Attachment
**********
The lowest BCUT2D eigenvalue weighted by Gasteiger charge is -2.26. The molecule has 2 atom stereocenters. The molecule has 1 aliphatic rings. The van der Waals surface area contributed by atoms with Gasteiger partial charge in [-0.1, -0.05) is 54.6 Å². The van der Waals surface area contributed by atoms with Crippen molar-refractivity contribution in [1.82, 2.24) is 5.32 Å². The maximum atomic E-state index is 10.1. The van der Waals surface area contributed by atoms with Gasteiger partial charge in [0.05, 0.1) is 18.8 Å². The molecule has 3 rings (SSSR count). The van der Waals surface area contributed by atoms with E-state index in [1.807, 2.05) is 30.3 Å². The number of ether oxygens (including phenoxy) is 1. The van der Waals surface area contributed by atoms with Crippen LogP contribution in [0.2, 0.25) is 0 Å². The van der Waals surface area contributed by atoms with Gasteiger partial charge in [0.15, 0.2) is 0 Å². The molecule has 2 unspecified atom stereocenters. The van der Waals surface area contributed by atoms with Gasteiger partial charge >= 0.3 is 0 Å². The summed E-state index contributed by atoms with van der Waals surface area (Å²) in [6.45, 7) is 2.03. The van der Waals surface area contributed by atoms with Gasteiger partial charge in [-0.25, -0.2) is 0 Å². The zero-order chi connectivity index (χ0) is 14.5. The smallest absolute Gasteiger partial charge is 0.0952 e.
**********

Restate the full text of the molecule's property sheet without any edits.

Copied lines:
The lowest BCUT2D eigenvalue weighted by Gasteiger charge is -2.26. The molecule has 2 atom stereocenters. The molecule has 1 aliphatic rings. The van der Waals surface area contributed by atoms with Gasteiger partial charge in [-0.1, -0.05) is 54.6 Å². The van der Waals surface area contributed by atoms with Crippen molar-refractivity contribution in [1.82, 2.24) is 5.32 Å². The maximum atomic E-state index is 10.1. The van der Waals surface area contributed by atoms with Gasteiger partial charge in [0.05, 0.1) is 18.8 Å². The molecule has 3 rings (SSSR count). The van der Waals surface area contributed by atoms with E-state index in [1.807, 2.05) is 30.3 Å². The number of ether oxygens (including phenoxy) is 1. The van der Waals surface area contributed by atoms with Crippen LogP contribution in [0.2, 0.25) is 0 Å². The van der Waals surface area contributed by atoms with Gasteiger partial charge in [0.15, 0.2) is 0 Å². The molecule has 2 unspecified atom stereocenters. The van der Waals surface area contributed by atoms with Gasteiger partial charge >= 0.3 is 0 Å². The summed E-state index contributed by atoms with van der Waals surface area (Å²) in [6.45, 7) is 2.03. The van der Waals surface area contributed by atoms with Gasteiger partial charge in [-0.25, -0.2) is 0 Å². The zero-order chi connectivity index (χ0) is 14.5. The smallest absolute Gasteiger partial charge is 0.0952 e.